Jehovah God’s expressions recorded at Ezekiel 33 make this abundantly clear. “[God] is kind toward the unthankful and wicked,” states Luke 6:35. However, Jehovah God is not blinded by sentimentality. He does not sacrifice righteous principles out of mawkishness. In effect, all those who willfully disobey him will bring their own deaths upon their heads at Armageddon.

  • Joseph O Polanco

    Randall, how have you reconciled your eschewal of MIS with passages such as 2 Timothy 3:16,17; 2 Peter 1:19 and Romans 15:4?

    • Randal Rauser

      Of course. To take one example, Paul describes theopneustos but he never defines what theoretical interpretation of the Greek word is required. That’s why one finds a broad range of theories of inspiration throughout history. The texts in question underdetermine a theory of inspiration.

      • Joseph O Polanco

        I don’t quite follow. All three passages are categorical avermnets to the scope and nature of the theópneustos of all the Scripture. Where are you detecting hints of equivocality?

        • Randal Rauser

          2 Peter 1:19-21 is describing prophecy. That does not apply to the laws, the pithy wisdom sayings of Proverbs, the erotic love poetry of Song of Songs or the historical narrative of the gospels. In other words, that passage identifies a subset of inspired texts.

          As for 2 Timothy and Romans 15:4, the issue (as I said) is one of underdetermination. Neither passage provides enough content as to what being God-breathed or being written to teach means to determine what kind of theory of inspiration is correct. That’s why one finds a plurality of theories of inspiration in the history of Christian theology.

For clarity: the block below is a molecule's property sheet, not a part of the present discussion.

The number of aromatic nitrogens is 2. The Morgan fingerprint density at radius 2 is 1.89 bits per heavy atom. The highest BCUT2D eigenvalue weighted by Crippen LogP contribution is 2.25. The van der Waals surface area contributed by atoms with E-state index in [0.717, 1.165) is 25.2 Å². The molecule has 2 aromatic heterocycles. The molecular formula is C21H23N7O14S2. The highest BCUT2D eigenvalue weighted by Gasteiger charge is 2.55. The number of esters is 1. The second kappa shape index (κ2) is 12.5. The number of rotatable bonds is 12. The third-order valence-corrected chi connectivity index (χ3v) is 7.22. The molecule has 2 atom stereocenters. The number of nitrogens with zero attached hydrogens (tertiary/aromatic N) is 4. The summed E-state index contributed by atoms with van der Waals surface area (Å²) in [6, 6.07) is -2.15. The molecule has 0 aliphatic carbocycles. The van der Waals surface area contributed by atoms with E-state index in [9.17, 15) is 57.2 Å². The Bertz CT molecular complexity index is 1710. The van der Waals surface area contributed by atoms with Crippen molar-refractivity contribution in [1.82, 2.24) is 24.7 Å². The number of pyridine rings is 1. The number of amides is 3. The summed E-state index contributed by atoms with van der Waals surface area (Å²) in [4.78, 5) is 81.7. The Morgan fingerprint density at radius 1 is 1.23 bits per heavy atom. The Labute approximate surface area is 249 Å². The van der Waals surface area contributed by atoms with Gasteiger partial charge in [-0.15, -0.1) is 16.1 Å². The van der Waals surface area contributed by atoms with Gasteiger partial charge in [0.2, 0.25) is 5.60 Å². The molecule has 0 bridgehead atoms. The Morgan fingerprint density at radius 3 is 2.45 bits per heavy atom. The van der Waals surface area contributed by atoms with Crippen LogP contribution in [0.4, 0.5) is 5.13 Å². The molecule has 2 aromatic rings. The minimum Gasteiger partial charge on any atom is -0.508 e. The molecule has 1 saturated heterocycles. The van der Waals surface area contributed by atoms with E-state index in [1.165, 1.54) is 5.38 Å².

• Joseph O Polanco

            Why not? Proph?teia encompasses all “discourse emanating from divine inspiration and declaring the purposes of God.” (Thayer)

            • Randal Rauser

              Why not? Because the passage is describing a prophet, not the redactor’s collection of pithy wisdom sayings (for example).

              • Joseph O Polanco

                And a proph?t?s is one who “moved by the Spirit of God and hence his organ or spokesman, solemnly declares to men what he has received by inspiration” which includes, for example, pithy wisdom sayings. (Thayer) In this sense, Abraham, Isaac, Jacob, Aaron, Miriam, Gad, Nathan, John the Baptist, Barsabbas (Judas), Silas and certain women of the first century Christian congregation were all proph?t?s despite their prophesying, often, being bereft of prognostications. Can you show otherwise?